The impairment of social interaction and communication skills in children with autism symptoms becomes more apparent through play activities. While the lack of social interaction and speech can sometimes be missed in the home environment (not all children vocalize and interact at the same level at similar age), poor interaction with other children of a similar age is a significant indicator of potential autism.
Due to the lack of social awareness, the autistic child may appear to prefer playing alone. The tendency of the autistic to focus on an object, for example, may be apparent in a simple activity like playing with a toy truck. While it appears that the child is indeed playing with the truck, in reality he may be more interested in the turning of its wheels.
Indeed, the more or less typical ritualistic play of the autistic child does not allow for spontaneous interactive play, as a change in routine may trigger an inappropriate outburst. The lack of spontaneity also precludes any role-playing or “pretending” type of play involving other children.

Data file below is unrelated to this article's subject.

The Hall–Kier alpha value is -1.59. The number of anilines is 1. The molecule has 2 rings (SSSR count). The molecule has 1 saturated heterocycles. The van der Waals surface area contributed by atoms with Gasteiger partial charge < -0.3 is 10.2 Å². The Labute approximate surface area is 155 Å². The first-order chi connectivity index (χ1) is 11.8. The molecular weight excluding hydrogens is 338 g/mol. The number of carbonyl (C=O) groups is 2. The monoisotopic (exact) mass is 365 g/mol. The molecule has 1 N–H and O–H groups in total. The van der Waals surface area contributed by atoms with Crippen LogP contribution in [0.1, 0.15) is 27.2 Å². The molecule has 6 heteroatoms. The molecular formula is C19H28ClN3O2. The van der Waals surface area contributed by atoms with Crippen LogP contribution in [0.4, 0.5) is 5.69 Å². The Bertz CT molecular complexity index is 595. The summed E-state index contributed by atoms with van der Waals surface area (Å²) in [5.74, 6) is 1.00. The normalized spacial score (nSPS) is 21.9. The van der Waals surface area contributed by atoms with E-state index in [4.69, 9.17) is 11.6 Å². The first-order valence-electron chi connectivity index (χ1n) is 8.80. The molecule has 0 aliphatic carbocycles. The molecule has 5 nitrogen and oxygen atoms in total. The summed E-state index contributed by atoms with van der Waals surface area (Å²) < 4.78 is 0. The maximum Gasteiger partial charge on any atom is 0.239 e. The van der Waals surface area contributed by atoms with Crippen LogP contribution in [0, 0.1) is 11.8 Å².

Also, the child with autism who is prone to temper tantrums may find it very difficult to interact with other children, who may avoid him because of it. Additionally, the extra stimulation of having others about may overwhelm the child, who may be extra sensitive to noise. Inappropriate attachments to objects may also preclude sharing toys with other children. His inability or unwillingness to make eye contact with others may be disconcerting enough to cause other children to avoid him, as is the lack of the ability to smile spontaneously.
Lacking an interest in the activities of others’ emotions and activities, the child with autism misses out on the feelings of joy derived from imaginative social play. Moreover, play is an important means of learning about the world around him and the autistic child misses out on these life lessons.
There are many more resources and information about autism signs, symptoms, treatments, and cutting edge medical research in, Autism: Everything Parents And Caregivers Should Know About The Disorder